Research Methods: The value of quick and dirty prototypes

Michael Brown

Cardboard prototype of calculator, cellphone, computer with keyboard and photocamera.

In the world of design research, I often come across the belief that prototypes should be as polished and functional as possible. The closer a prototype is to what a user of the finished product will experience, the better! Well, no, not always. High fidelity prototypes with a slick appearance and interactive elements are great for fine-tuning and polishing designs, but we shouldn’t overlook the value of the quick and dirty prototype. Here are some of the great things about putting something rough and ready in front of people:

Quick to produce

The most obvious advantage is how quickly and cheaply you can get ideas visualised. The earlier you start testing ideas, the less expensive it is to make changes. There is nothing worse than designers building beautiful prototypes only for them to be completely torn apart in the first round of user research.

Implicit permission to critique

Which is a fancy way of saying people are more likely to suggest changes to a prototype that looks like it was made quickly. One of the most common problems with design research is that people hate being negative or criticising other people’s hard work. So the more simple a prototype is, the more likely it is people will offer honest negative feedback.

Managing expectations

Another great thing about quick and dirty prototypes is that everyone knows the final product isn’t going to look anything like the design they see. This can help to get buy-in from stakeholders when you need to make major changes after user research. If decision makers see a slick prototype they can get fixated on getting something that looks and feels like what they were shown, and then it can be hard to persuade them to make changes if you need to rework your ideas during the design and development process.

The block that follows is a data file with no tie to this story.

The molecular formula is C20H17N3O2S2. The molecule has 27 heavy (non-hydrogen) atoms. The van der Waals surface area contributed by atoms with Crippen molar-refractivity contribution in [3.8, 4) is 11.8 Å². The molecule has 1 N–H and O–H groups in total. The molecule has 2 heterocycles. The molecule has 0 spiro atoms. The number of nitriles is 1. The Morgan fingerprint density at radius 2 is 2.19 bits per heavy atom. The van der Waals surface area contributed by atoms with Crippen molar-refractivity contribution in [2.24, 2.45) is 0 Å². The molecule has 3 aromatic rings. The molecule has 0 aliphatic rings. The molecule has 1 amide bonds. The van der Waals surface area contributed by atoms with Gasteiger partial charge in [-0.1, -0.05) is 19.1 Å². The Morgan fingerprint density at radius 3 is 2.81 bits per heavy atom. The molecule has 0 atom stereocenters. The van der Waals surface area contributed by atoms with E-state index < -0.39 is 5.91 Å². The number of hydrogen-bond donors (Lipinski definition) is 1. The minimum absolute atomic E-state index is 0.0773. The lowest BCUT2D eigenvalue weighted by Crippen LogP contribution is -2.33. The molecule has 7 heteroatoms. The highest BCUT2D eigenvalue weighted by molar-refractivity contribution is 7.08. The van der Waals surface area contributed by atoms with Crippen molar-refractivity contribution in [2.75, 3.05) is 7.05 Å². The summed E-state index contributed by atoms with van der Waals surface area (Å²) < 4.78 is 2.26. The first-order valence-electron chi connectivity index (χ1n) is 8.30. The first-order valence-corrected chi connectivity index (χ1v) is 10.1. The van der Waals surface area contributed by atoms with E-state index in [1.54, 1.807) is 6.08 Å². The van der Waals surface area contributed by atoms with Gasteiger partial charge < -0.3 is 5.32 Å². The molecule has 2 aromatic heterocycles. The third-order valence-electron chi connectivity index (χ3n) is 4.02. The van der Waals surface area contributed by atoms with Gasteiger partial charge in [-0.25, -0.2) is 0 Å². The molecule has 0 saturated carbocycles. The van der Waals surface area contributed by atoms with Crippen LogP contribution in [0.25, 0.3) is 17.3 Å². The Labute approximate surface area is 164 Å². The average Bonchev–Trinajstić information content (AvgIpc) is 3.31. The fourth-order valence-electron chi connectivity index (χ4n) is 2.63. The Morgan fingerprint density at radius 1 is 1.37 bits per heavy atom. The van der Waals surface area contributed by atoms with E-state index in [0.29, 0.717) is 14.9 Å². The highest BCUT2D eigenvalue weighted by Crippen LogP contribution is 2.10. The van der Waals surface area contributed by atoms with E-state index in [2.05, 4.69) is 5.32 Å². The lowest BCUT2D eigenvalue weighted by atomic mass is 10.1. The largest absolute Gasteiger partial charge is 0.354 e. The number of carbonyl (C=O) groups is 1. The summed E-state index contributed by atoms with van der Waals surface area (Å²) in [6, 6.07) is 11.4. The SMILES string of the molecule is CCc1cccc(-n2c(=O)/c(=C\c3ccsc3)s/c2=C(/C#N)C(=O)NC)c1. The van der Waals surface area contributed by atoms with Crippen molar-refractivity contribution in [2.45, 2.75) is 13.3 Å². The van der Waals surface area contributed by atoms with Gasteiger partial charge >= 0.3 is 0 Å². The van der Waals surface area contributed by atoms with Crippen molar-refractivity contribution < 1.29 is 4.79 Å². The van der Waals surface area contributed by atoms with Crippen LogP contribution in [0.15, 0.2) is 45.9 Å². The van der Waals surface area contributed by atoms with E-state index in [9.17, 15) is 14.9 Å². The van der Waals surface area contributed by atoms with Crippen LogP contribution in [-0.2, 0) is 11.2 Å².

Naturally, there are plenty of disadvantages too and I’m not suggesting you should always test with quick and dirty prototypes, but it’s always worth considering the low fidelity prototype and how much it can add to an iterative design and development process.

Key Advantages 

  • Quick and easy to create
  • Participants are more likely to provider critical feedback
  • Encourages people to focus on the idea, not the specifics interface

Key Disadvantages

  • Without a polished UI you’re likely to get plenty of feedback that’s not particularly useful as it is focused on elements of the interaction that will change as you create more refined designs.
  • Stakeholders can be slow to get behind ideas represented via simplistic prototypes.
  • Prototypes without interactive elements can mean you miss vital parts of the user’s journey.

Learn more gives a good overview of the types of prototypes you can use.


Laura Busche gives a more in depth breakdown of low fidelity prototypes including a brief history.